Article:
– you will be able to see if they succeed and give feedback.
Practise with the tube at objects that do not need magnification – eg find, then look along the
edge of the desk, for toy ducks etc; find then look along a line taped to the floor; find then
look along ledge at a row of number cards; follow a rolling ball etc.
Use telescope for spotting – look along/above it to locate target, then hold gaze while raising
telescope. Repeat position and distance used previously for number/letter cards. Next, hold a
card out to side/ up high (check for glare) / down low etc.
Hold two cards – one each side etc. Line up cards on ledge to mis-spell easy words or have an
error in a number sequence for student to identify.
Attach scrabble letter to a toy train and pull by string across the floor, between two cardboard
boxes. Begin with one letter against a box to set focus. Vary speed, direction, number of
letters, simple words etc (from student‟s right to left is easier).
Hang a Hula-hoop from a cupboard handle, then Blu-tac scrabble letters around the hoop.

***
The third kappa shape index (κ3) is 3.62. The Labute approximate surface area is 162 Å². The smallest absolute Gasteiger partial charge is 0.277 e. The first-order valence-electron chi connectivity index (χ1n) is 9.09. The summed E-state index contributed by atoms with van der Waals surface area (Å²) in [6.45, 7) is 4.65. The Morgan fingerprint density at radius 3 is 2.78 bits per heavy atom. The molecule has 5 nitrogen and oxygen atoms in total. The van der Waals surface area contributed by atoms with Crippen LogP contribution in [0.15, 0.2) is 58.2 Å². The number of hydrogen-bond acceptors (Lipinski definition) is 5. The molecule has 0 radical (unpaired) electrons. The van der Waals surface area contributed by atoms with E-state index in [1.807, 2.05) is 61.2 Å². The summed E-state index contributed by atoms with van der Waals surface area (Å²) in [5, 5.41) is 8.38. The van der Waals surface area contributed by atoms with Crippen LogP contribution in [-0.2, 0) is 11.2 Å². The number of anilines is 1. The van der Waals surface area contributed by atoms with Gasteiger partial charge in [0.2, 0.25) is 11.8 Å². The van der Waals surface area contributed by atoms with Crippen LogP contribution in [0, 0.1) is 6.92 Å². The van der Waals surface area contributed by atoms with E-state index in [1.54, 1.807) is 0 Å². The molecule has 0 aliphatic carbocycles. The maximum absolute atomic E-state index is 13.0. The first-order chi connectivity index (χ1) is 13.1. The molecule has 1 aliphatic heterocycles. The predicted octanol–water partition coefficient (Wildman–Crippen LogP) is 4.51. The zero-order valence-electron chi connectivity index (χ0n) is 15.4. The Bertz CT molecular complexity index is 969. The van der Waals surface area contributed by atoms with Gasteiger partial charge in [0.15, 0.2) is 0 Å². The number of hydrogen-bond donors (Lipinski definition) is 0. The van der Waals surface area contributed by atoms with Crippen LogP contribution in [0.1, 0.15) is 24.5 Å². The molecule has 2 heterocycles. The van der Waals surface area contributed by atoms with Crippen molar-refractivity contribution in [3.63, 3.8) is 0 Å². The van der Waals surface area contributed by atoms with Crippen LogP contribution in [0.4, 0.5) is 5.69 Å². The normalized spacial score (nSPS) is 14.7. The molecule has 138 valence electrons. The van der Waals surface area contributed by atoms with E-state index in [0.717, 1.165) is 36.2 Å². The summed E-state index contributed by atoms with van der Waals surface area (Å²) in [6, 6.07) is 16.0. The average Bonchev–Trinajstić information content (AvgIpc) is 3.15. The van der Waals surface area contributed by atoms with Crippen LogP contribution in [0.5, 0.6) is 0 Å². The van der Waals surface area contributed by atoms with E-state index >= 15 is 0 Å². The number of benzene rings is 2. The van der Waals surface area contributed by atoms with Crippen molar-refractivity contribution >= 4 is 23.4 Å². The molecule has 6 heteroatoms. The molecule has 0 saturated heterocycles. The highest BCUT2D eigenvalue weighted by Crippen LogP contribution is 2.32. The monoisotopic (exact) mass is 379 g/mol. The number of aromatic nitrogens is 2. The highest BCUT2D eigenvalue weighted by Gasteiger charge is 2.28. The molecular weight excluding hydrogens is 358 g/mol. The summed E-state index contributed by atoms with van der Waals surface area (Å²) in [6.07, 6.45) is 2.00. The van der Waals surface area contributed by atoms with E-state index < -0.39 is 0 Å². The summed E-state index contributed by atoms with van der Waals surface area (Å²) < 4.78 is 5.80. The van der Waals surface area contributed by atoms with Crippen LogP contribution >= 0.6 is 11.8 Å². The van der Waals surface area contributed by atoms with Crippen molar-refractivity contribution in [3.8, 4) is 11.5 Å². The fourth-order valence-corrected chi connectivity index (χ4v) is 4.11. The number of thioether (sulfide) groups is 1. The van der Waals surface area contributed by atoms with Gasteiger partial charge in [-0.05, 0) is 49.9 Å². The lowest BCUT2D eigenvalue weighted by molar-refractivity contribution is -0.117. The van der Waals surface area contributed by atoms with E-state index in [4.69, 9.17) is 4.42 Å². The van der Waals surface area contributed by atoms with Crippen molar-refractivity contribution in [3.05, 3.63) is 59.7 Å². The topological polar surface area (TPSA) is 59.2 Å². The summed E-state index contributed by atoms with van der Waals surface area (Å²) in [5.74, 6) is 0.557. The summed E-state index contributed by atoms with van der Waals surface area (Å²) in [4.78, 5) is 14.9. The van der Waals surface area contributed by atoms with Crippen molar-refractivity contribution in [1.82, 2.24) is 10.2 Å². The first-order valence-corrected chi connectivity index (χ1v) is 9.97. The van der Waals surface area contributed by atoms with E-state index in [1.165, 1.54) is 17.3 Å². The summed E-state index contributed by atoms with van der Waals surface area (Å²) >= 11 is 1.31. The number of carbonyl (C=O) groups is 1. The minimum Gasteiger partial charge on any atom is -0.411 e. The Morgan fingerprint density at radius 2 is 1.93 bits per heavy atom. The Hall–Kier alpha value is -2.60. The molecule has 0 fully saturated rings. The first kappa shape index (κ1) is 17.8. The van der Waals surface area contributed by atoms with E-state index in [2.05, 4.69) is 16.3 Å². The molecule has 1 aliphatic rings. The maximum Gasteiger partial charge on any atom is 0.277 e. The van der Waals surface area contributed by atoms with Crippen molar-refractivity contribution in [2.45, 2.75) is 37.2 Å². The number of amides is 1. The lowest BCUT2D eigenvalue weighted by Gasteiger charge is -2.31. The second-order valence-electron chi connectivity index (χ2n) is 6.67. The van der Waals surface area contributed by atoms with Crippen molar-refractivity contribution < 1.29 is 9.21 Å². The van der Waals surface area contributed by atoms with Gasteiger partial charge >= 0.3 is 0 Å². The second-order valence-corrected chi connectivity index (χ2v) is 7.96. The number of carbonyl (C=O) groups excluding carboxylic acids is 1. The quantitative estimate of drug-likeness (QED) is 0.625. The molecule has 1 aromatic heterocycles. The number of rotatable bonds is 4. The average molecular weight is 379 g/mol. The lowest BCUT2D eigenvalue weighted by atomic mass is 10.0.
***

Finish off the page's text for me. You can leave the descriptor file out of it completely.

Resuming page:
Blu-tac letters along edges of cupboard – student to locate edge, then trace along. Place an
unknown object up on top of cupboard to locate, describe (very useful) and perhaps identify.
Attach random letters on cupboard for search patterns.
Walk across the room holding one then two letter/number cards – close together, held apart,
up high etc. Have the student spot the clock and say when the second hand passes 12 etc.
Present student with cards to read (on desk) and try to match information on a wall poster.

Sit student on office chair (with casters); focus on an object, then move student closer, while
they adjust to maintain focus. Discuss difficulty and danger of moving self while looking